Investing US resources in some kind of new Great Game in the region is both wrong-headed and impractical. Russia and China border on the region and have obvious economic and security interests there. On the practical side, the United States is far away.
In July, the Russian military completed the largest spot check exercise it has conducted since 1991. The overall assessment of these exercises from the military has been largely positive, though some areas did come in for criticism. This is not ideal, but is certainly a better statistic than in the bad old days a decade ago.
President Vladimir Putin has staked his reputation on the 2014 Winter Olympics, scheduled to take place in Sochi, a city on the Black Sea coast, near the Abkhazia border. As preparations for the games enter the home stretch, the Russian government has intensified efforts to ensure security at the event.
It seems that the Russian shipbuilding industry has improved in recent years but remains in relatively poor shape overall. Yantar Shipyard in particular has been reported to be in fairly poor shape due to a lack of investment.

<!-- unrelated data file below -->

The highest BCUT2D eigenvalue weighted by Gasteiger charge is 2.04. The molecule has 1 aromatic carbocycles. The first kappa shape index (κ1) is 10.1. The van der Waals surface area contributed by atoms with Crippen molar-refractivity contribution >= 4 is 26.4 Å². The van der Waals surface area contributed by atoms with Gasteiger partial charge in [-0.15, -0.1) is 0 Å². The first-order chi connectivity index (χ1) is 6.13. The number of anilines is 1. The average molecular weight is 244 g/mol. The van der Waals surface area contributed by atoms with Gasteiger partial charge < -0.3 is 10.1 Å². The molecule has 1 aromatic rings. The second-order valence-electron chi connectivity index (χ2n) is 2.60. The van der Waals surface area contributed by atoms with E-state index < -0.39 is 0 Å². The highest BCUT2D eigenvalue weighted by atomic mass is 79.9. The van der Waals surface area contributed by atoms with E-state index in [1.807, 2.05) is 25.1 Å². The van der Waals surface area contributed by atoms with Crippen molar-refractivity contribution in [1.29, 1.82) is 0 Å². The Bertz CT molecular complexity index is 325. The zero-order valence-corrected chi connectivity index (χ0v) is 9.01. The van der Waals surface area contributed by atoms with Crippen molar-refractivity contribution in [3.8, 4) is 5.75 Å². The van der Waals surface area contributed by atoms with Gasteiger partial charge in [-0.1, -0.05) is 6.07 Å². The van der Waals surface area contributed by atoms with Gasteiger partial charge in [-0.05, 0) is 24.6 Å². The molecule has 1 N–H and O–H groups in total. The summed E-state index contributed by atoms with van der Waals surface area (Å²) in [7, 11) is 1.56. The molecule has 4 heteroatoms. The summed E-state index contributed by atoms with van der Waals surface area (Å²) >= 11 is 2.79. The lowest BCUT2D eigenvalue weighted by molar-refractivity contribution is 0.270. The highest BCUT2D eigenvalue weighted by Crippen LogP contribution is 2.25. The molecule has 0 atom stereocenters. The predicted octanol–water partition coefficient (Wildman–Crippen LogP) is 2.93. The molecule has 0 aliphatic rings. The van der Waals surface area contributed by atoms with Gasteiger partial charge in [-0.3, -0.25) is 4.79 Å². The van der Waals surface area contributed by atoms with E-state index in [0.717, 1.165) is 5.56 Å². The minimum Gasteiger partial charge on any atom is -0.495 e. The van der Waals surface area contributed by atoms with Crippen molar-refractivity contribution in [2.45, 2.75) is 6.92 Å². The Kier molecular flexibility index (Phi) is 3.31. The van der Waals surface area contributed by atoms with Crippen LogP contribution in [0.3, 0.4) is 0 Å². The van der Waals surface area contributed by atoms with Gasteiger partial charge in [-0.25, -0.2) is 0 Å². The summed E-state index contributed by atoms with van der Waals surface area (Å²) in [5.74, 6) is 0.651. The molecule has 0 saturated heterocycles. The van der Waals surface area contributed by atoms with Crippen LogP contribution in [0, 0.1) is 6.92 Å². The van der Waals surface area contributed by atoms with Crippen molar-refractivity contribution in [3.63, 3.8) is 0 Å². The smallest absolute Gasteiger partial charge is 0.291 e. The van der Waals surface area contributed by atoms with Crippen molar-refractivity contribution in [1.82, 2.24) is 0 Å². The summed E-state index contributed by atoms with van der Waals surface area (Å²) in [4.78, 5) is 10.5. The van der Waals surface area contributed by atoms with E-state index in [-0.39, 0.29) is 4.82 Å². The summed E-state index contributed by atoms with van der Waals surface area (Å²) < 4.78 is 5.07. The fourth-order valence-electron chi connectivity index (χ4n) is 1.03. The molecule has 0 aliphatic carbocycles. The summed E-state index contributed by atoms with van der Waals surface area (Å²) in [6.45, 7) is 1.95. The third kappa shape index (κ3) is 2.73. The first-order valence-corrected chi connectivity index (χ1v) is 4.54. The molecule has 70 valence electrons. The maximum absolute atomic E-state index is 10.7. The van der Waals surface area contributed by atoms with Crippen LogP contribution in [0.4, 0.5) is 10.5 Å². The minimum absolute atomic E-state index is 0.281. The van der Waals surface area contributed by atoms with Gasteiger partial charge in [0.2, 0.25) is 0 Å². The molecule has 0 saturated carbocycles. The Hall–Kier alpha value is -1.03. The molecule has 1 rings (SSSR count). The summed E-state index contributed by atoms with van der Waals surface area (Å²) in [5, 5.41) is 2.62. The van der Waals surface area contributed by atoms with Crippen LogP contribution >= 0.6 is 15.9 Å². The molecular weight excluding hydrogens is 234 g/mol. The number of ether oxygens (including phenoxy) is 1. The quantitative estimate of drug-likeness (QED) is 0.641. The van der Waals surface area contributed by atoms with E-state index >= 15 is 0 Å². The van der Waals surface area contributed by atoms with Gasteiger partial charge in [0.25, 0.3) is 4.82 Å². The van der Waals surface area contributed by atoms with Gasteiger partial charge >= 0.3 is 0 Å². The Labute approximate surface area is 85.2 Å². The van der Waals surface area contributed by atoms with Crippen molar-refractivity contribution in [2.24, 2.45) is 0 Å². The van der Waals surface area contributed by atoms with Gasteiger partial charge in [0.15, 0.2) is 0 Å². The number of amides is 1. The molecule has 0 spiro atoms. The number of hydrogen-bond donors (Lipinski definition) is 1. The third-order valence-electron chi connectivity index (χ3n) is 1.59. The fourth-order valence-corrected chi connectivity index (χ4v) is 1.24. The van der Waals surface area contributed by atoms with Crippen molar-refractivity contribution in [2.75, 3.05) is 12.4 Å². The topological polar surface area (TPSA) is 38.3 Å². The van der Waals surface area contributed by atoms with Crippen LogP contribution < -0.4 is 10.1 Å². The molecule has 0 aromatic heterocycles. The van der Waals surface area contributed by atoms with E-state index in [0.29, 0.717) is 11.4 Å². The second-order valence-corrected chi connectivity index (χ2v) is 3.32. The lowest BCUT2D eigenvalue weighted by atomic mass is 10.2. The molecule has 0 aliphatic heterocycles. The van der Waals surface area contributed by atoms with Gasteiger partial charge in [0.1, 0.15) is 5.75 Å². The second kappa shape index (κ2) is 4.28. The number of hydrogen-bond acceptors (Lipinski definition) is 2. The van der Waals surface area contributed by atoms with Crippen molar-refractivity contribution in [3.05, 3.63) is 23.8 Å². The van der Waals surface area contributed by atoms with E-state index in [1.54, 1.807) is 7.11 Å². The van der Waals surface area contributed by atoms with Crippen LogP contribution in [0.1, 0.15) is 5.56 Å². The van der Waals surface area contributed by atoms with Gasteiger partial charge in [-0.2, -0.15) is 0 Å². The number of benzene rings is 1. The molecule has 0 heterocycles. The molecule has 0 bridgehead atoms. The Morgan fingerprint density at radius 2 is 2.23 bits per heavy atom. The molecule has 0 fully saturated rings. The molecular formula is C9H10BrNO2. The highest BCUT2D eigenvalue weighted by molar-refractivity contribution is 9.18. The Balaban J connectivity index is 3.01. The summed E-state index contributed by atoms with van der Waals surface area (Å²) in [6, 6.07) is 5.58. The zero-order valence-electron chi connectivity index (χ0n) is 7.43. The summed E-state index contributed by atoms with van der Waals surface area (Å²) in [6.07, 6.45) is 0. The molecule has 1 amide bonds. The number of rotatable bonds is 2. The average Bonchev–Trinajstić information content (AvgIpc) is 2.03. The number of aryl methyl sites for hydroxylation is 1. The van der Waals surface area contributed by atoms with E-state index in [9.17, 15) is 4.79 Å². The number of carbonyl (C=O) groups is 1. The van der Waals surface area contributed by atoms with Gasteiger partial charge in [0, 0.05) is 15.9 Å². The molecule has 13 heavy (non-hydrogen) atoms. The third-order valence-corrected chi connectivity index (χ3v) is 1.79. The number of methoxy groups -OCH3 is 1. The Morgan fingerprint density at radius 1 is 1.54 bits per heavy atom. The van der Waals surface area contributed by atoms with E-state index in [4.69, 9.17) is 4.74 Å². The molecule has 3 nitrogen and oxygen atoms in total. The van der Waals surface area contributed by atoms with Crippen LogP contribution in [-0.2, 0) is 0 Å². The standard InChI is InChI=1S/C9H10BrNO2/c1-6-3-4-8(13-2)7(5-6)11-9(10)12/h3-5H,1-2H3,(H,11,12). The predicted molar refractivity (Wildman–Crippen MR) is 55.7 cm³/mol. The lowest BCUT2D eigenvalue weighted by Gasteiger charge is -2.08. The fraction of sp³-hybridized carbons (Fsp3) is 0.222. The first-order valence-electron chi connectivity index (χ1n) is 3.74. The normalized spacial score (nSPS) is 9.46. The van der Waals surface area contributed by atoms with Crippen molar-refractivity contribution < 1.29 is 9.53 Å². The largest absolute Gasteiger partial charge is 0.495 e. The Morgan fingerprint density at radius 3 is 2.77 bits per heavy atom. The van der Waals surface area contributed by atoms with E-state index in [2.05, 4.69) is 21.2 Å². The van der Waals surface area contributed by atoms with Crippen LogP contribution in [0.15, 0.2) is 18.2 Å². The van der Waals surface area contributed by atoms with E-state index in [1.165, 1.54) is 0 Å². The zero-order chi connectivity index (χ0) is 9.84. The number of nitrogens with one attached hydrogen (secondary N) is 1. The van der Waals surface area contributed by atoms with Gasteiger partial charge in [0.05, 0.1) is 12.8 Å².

The cover article of the brand new issue of Moscow Defense Brief from the Center for Analysis of Strategies and Technologies, examines developments in Russian military shipbuilding in 2012, written by Dmitry Boltenkov. Since the article is not publicly available, I thought it might be useful to provide a brief summary. Part 1 covers submarines and surface ships. Part 2, coming soon, will cover auxiliary ships, export contracts, and provide some analysis.
The Russian military will remain on track to be transformed away from the Soviet mobilization army to a more modern, more mobile, and more unified military force. All of these elements have recently been affirmed by the country’s top political leadership and by top officials at the MOD.